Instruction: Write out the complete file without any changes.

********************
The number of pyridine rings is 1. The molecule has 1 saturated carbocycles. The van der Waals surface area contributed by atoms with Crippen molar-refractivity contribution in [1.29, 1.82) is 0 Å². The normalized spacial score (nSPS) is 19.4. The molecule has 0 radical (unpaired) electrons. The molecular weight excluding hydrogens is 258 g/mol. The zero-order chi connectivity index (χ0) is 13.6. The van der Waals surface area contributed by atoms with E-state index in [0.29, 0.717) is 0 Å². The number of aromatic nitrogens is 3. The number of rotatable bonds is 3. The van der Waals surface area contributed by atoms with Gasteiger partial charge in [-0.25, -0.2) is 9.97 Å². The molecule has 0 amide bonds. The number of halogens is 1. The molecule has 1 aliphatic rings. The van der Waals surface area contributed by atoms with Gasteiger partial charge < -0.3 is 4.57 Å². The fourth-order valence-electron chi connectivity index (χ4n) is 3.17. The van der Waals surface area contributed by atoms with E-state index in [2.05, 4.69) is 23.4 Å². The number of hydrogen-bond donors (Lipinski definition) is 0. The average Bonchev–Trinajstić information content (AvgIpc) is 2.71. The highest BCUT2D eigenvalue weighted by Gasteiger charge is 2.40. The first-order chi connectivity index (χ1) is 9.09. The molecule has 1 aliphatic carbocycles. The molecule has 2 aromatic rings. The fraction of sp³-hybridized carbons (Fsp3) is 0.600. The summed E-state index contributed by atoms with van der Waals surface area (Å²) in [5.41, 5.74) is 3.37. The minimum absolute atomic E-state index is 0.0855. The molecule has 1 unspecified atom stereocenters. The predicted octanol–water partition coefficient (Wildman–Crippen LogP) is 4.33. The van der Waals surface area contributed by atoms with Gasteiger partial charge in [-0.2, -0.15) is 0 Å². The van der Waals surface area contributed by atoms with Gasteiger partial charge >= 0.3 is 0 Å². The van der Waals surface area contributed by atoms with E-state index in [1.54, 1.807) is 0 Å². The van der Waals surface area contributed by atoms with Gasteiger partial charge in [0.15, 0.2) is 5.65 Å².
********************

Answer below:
The number of pyridine rings is 1. The molecule has 1 saturated carbocycles. The van der Waals surface area contributed by atoms with Crippen molar-refractivity contribution in [1.29, 1.82) is 0 Å². The normalized spacial score (nSPS) is 19.4. The molecule has 0 radical (unpaired) electrons. The molecular weight excluding hydrogens is 258 g/mol. The zero-order chi connectivity index (χ0) is 13.6. The van der Waals surface area contributed by atoms with E-state index in [0.29, 0.717) is 0 Å². The number of aromatic nitrogens is 3. The number of rotatable bonds is 3. The van der Waals surface area contributed by atoms with Gasteiger partial charge in [-0.25, -0.2) is 9.97 Å². The molecule has 0 amide bonds. The number of halogens is 1. The molecule has 1 aliphatic rings. The van der Waals surface area contributed by atoms with Gasteiger partial charge < -0.3 is 4.57 Å². The fourth-order valence-electron chi connectivity index (χ4n) is 3.17. The van der Waals surface area contributed by atoms with E-state index in [2.05, 4.69) is 23.4 Å². The number of hydrogen-bond donors (Lipinski definition) is 0. The average Bonchev–Trinajstić information content (AvgIpc) is 2.71. The highest BCUT2D eigenvalue weighted by Gasteiger charge is 2.40. The first-order chi connectivity index (χ1) is 9.09. The molecule has 1 aliphatic carbocycles. The molecule has 2 aromatic rings. The fraction of sp³-hybridized carbons (Fsp3) is 0.600. The summed E-state index contributed by atoms with van der Waals surface area (Å²) in [5.41, 5.74) is 3.37. The minimum absolute atomic E-state index is 0.0855. The molecule has 1 unspecified atom stereocenters. The predicted octanol–water partition coefficient (Wildman–Crippen LogP) is 4.33. The van der Waals surface area contributed by atoms with Gasteiger partial charge in [-0.2, -0.15) is 0 Å². The van der Waals surface area contributed by atoms with Gasteiger partial charge >= 0.3 is 0 Å². The van der Waals surface area contributed by atoms with E-state index in [1.54, 1.807) is 0 Å². The van der Waals surface area contributed by atoms with Gasteiger partial charge in [0.15, 0.2) is 5.65 Å².